The Next Sound You Hear

Bradley Williams

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The Next Sound You Hear Review

by Dave Nathan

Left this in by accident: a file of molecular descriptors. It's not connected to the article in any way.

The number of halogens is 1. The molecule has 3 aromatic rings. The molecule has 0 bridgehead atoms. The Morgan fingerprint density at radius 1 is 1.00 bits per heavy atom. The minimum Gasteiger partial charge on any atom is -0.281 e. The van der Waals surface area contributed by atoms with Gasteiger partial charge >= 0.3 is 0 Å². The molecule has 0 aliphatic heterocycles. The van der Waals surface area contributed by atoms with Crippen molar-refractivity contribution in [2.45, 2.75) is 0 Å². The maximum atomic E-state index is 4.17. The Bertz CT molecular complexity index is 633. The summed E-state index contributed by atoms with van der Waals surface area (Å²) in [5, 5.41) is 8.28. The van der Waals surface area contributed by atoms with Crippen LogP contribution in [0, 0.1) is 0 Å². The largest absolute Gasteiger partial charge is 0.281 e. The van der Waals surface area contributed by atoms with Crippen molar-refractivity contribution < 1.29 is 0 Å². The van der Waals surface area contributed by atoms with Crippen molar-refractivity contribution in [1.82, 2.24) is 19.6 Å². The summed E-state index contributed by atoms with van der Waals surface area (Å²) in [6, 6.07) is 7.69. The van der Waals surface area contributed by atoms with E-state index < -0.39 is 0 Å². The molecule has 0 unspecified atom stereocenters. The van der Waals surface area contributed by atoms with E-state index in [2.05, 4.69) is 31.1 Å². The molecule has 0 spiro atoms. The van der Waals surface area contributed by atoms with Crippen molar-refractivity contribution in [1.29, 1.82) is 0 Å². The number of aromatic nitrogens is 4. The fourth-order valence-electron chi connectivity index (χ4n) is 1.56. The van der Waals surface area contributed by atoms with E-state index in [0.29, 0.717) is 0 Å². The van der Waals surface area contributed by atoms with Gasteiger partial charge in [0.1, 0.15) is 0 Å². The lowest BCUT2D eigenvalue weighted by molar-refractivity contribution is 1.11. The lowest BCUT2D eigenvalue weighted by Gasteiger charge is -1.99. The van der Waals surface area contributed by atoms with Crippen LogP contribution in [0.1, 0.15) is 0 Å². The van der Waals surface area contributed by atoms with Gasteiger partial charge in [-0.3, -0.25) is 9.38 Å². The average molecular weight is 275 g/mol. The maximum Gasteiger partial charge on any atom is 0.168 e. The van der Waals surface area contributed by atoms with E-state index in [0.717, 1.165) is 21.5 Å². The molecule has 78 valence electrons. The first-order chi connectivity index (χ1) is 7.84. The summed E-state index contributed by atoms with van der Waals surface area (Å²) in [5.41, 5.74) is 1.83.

Every now and then one comes across an album that puts absolutely no demands on the listener. It is straightforward, mainstream jazz played by a well-contrived piano trio. There's no pretense, no startling nor dazzling improvisational runs, simply a laid-back, relaxed session of mostly standard material. It's the kind of presentation one might hear coming out of a small jazz club, not cocktail lounge, late in the evening or early in the morning. Such is the case with Chicago's Bradley Williams and his trio. Williams has been a mainstay on the Chicago jazz scene for years, having worked with other Windy City jazz stars such as Von Freeman and Jackie Allen. One hears in his renditions smatterings of Dave Brubeck, Ahmad Jamal, and, of course, Bill Evans. Williams' sweeping approach and feel for the music comes through on such cuts as a lilting "A Wonderful Guy" and a soft, expressive "For All We Know." Williams' playing mates, John Whitfield on bass and Greg Sergo and Jeff Stitlely sharing drum duties, fall right in with the unwinding atmosphere created by this CD. The only cut where matters get a bit energetic is on a thorough working of Horace Silver's "Juicy Lucy" and a modern reading of "There Is No Greater Love." Since this album was recorded in 1991, Williams has moved on to put together and had some success with his 21st Century Review -- a review of American jazz-related musical traditions from the perspective of the next century -- -- which he started in 1995. This album was a delightful stop along the way.

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